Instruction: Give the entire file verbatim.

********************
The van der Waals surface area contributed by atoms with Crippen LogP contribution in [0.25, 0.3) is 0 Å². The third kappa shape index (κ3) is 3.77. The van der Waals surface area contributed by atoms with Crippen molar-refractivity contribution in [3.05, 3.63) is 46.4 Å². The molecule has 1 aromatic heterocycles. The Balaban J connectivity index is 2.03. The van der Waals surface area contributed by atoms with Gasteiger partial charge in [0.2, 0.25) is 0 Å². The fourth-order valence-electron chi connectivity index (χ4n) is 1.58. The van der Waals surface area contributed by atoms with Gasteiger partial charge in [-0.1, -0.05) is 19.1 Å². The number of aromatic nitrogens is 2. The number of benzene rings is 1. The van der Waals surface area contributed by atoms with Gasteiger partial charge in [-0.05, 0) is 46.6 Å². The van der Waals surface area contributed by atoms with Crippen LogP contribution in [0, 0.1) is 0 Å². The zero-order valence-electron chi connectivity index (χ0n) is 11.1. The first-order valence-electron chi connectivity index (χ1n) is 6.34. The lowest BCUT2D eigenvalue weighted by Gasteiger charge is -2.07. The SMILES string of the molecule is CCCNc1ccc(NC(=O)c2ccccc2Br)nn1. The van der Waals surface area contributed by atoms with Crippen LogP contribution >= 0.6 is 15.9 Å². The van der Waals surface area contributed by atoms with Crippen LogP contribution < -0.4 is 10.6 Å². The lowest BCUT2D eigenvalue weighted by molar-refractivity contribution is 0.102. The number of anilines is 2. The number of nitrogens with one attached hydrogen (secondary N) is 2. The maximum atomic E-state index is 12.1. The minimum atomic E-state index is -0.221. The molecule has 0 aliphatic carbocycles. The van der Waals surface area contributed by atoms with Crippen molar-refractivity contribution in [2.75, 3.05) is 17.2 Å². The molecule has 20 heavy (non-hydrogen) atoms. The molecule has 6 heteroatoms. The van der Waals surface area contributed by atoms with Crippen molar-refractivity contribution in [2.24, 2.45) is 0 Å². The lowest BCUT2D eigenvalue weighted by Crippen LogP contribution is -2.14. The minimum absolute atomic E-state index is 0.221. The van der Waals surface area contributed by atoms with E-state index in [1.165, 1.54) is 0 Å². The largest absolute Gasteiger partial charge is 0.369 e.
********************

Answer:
The van der Waals surface area contributed by atoms with Crippen LogP contribution in [0.25, 0.3) is 0 Å². The third kappa shape index (κ3) is 3.77. The van der Waals surface area contributed by atoms with Crippen molar-refractivity contribution in [3.05, 3.63) is 46.4 Å². The molecule has 1 aromatic heterocycles. The Balaban J connectivity index is 2.03. The van der Waals surface area contributed by atoms with Gasteiger partial charge in [0.2, 0.25) is 0 Å². The fourth-order valence-electron chi connectivity index (χ4n) is 1.58. The van der Waals surface area contributed by atoms with Gasteiger partial charge in [-0.1, -0.05) is 19.1 Å². The number of aromatic nitrogens is 2. The number of benzene rings is 1. The van der Waals surface area contributed by atoms with Gasteiger partial charge in [-0.05, 0) is 46.6 Å². The van der Waals surface area contributed by atoms with Crippen LogP contribution in [0, 0.1) is 0 Å². The zero-order valence-electron chi connectivity index (χ0n) is 11.1. The first-order valence-electron chi connectivity index (χ1n) is 6.34. The lowest BCUT2D eigenvalue weighted by Gasteiger charge is -2.07. The SMILES string of the molecule is CCCNc1ccc(NC(=O)c2ccccc2Br)nn1. The van der Waals surface area contributed by atoms with Crippen LogP contribution >= 0.6 is 15.9 Å². The van der Waals surface area contributed by atoms with Crippen LogP contribution < -0.4 is 10.6 Å². The lowest BCUT2D eigenvalue weighted by molar-refractivity contribution is 0.102. The number of anilines is 2. The number of nitrogens with one attached hydrogen (secondary N) is 2. The maximum atomic E-state index is 12.1. The minimum atomic E-state index is -0.221. The molecule has 0 aliphatic carbocycles. The van der Waals surface area contributed by atoms with Crippen molar-refractivity contribution in [2.75, 3.05) is 17.2 Å². The molecule has 20 heavy (non-hydrogen) atoms. The molecule has 6 heteroatoms. The van der Waals surface area contributed by atoms with Crippen molar-refractivity contribution in [2.24, 2.45) is 0 Å². The lowest BCUT2D eigenvalue weighted by Crippen LogP contribution is -2.14. The minimum absolute atomic E-state index is 0.221. The van der Waals surface area contributed by atoms with E-state index in [1.165, 1.54) is 0 Å². The largest absolute Gasteiger partial charge is 0.369 e.